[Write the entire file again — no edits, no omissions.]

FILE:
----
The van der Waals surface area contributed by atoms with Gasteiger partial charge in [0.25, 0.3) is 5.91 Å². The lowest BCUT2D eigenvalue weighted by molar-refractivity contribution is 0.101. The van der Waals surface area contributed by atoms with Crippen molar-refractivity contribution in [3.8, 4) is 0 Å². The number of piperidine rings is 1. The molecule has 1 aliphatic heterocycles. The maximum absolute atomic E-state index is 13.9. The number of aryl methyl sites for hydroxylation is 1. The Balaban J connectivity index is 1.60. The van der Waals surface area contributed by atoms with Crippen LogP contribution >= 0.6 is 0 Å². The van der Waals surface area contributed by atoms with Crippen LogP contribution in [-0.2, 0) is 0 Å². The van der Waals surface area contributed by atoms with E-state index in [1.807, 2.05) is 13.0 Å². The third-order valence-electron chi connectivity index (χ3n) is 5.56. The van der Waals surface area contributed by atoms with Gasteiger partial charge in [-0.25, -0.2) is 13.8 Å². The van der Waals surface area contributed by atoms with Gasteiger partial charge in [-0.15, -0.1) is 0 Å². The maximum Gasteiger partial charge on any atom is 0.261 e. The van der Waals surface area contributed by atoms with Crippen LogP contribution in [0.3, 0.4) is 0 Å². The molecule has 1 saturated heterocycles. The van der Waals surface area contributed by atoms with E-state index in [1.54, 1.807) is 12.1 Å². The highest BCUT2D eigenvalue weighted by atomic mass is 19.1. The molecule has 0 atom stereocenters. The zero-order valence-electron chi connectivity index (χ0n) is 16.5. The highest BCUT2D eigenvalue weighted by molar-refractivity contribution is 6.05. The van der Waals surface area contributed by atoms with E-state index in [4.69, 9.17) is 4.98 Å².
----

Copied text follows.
The van der Waals surface area contributed by atoms with Gasteiger partial charge in [0.25, 0.3) is 5.91 Å². The lowest BCUT2D eigenvalue weighted by molar-refractivity contribution is 0.101. The van der Waals surface area contributed by atoms with Crippen molar-refractivity contribution in [3.8, 4) is 0 Å². The number of piperidine rings is 1. The molecule has 1 aliphatic heterocycles. The maximum absolute atomic E-state index is 13.9. The number of aryl methyl sites for hydroxylation is 1. The Balaban J connectivity index is 1.60. The van der Waals surface area contributed by atoms with Crippen LogP contribution >= 0.6 is 0 Å². The van der Waals surface area contributed by atoms with Crippen LogP contribution in [-0.2, 0) is 0 Å². The van der Waals surface area contributed by atoms with E-state index in [1.807, 2.05) is 13.0 Å². The third-order valence-electron chi connectivity index (χ3n) is 5.56. The van der Waals surface area contributed by atoms with Gasteiger partial charge in [-0.25, -0.2) is 13.8 Å². The van der Waals surface area contributed by atoms with Gasteiger partial charge in [-0.15, -0.1) is 0 Å². The maximum Gasteiger partial charge on any atom is 0.261 e. The van der Waals surface area contributed by atoms with Crippen LogP contribution in [0.3, 0.4) is 0 Å². The molecule has 1 saturated heterocycles. The van der Waals surface area contributed by atoms with E-state index in [1.54, 1.807) is 12.1 Å². The highest BCUT2D eigenvalue weighted by atomic mass is 19.1. The molecule has 0 atom stereocenters. The zero-order valence-electron chi connectivity index (χ0n) is 16.5. The highest BCUT2D eigenvalue weighted by molar-refractivity contribution is 6.05. The van der Waals surface area contributed by atoms with E-state index in [4.69, 9.17) is 4.98 Å².